• First things first.  Unless you are already the president or minister, pull them into this idea from the get-go. Please don’t surprise them after the fact and say, “Tandi suggested this idea.”  Really.
  • What are we searching for?  Possibilities, my friend.  How do other UU communities do stuff? What do they feel like?  How do they treat each other? How are they alive and awake outside their walls?
  • Pre-Trip Connections.  Call ahead and let your sibling congregation know you’re coming. Arrange to meet with and perhaps share a meal with their leadership. If there is a specific piece of this congregation’s ministry that captures your attention, ask to learn about that while you’re there.  Visit their website ahead of time and start crafting some questions and things to pay attention to.
  • Innovation-adoptionRoad trippers. You know that bellcurve of change? Consider that curve when choosing your road trip mates: “2 Innovators, 3 Early Adopters, and 2 Early Majority”. (This comes from the Diffusion of Innovation Theory.)  You want folks who generally see possibilities and adopt them quickly along with some who are a little slower in convincing and adapting.
  • Magic Vehicle. Borrow a 7 person van.  You want to keep people together.  That van is actually a Fresh idea Incubator on wheels.
  • Van Conversation, there.  What brought you to East Cupcake? What brought you to Unitarian Universalism/ what makes you choose to stay in Unitarian Universalism? When do you feel most Unitarian Universalist?  How does East Cupcake help grow your soul?
  • Paying Attention. Come open and curious. There are various tools from Mystery Greeters programs that may be useful to help you organize your thoughts.  Participate fully. if asked let your siblings in faith know who you are, where you’re from and why you are visiting.
    • What felt familiar?
    • What was new?
    • What was surprising?
    • What was delightful?
    • What gives you holy envy?
    • What challenged you?
    • What grew your soul?
    • What stretched you further into Unitarian Universalism?
    • What might you like to experiment with at home? And who from this congregation might be able to give you some guidance?
  • Van Conversation, back. See questions above.  Make sure someone is recording.  What was challenging? What was sparky? What might you try in your own UU community and who do you need to talk to when you return?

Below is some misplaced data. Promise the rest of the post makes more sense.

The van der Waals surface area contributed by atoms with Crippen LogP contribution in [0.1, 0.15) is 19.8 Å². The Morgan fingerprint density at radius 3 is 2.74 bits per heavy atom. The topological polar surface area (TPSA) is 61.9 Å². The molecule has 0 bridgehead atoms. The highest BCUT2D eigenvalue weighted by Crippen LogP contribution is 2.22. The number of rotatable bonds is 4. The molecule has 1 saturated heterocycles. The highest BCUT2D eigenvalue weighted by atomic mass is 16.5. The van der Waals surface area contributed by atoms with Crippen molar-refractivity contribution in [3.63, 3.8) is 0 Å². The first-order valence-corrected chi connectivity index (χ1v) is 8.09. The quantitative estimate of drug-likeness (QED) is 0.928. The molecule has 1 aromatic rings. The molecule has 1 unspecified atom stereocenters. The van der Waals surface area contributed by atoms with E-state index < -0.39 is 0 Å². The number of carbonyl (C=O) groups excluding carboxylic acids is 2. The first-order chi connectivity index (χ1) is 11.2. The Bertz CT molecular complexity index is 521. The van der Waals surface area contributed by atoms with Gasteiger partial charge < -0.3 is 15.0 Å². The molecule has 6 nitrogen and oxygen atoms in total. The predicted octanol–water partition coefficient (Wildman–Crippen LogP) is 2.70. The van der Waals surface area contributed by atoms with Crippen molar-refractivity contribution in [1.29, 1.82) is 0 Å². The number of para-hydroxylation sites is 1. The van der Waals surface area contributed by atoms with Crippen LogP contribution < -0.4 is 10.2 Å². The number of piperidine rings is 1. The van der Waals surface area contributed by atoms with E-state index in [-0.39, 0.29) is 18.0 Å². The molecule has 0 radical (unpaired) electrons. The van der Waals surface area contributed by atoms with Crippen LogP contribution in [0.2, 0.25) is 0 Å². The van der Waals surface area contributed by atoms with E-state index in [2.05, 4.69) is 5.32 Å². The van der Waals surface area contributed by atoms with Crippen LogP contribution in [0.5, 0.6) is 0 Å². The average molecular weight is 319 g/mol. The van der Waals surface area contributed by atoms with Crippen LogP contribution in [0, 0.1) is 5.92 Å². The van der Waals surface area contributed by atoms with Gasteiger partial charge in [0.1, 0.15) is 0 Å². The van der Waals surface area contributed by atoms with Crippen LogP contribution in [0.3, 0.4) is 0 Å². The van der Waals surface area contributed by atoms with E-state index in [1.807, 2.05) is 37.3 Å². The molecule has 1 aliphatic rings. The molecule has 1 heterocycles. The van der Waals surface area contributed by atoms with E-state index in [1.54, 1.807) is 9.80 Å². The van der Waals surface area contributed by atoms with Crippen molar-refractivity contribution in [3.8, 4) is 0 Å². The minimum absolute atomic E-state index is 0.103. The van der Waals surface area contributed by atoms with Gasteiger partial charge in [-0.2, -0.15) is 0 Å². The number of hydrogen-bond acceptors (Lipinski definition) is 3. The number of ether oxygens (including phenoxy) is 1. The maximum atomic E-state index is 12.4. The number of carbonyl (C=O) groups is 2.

• Leadership Check In. Gather again over coffee with your leadership to share what you learned.
  • Next Road Trip.  Keep heading out there. Find another congregation to visit. Rotate people so eyes and conversations stay fresh.  Pass around the fun.

My last advice.  Wear your seat belts.  Literally and metaphorically.  Happy travels!

 

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Tandi Feb 2012Rev. Tandi Rogers is the Congregational Life’s Innovation & Network Specialist and loves most everything about road trips and visiting new congregations.  She’s usually in charge of games and bad road trip food.

 

Reflection on Moving, Wisdom, Humility, and Reaching Out

Last week I took a quick trip to Boston to attend Terasa Cooley’s good-bye party and to meet, in person, with several colleagues who normally are only in my zoom room on my computer screen.  The weather was beautiful – cold, clear and crisp – which prompted me to spend time doing what I love best to do in Boston, walk around the city.

One morning I walked up to our old UUA headquarters at 25 Beacon Street to see what was going on.  “25” and the other two buildings that the UUA sold on Mt. Vernon Street and the former Eliot-Pickett Houses, were covered with giant “tents” out front, with a back hoe digging dirt and many construction workers scurrying around.  I took a peek inside 25 and saw that the main staircase has been torn down and much of the ground floor, as I remembered it, had been cleared away.  As I walked across town to our new headquarters at 24 Farnsworth Street, I remembered with fondness walking up those stairs to see the MFC in 2000 and imagined all the lives that were touched and changed in the place the UUA used to call home.

24_Farnsworth

It has been less than two years since the UUA headquarters have moved.  The area has changed a lot and the many cranes and construction workers in our new neighborhood predict more change is on the way.  I love the modern feel of our new headquarters and the opportunities they provide for easier collaboration, more productive meetings and new ways to connect today while remembering our yesterdays.

“24” and 25 provide a metaphor for the work we must do as ministers in the future; a future that has virtual cranes digging up many of the practices and foundations of our past, while building up new expressions of community and spiritual practice all around us.   Perhaps it wasn’t a coincidence that my walk through the streets of Boston and UUA office history prompted my ponderings about the future of our work and our faith.  The weekend before my trip I was at the third intensive of our Beyond the Call – Entrepreneurial Ministry program learning new ways to finance and market innovation; and the importance, practices and “how tos” of cultivating and nurturing the eco-systems to sustain innovators and the organizations they lead.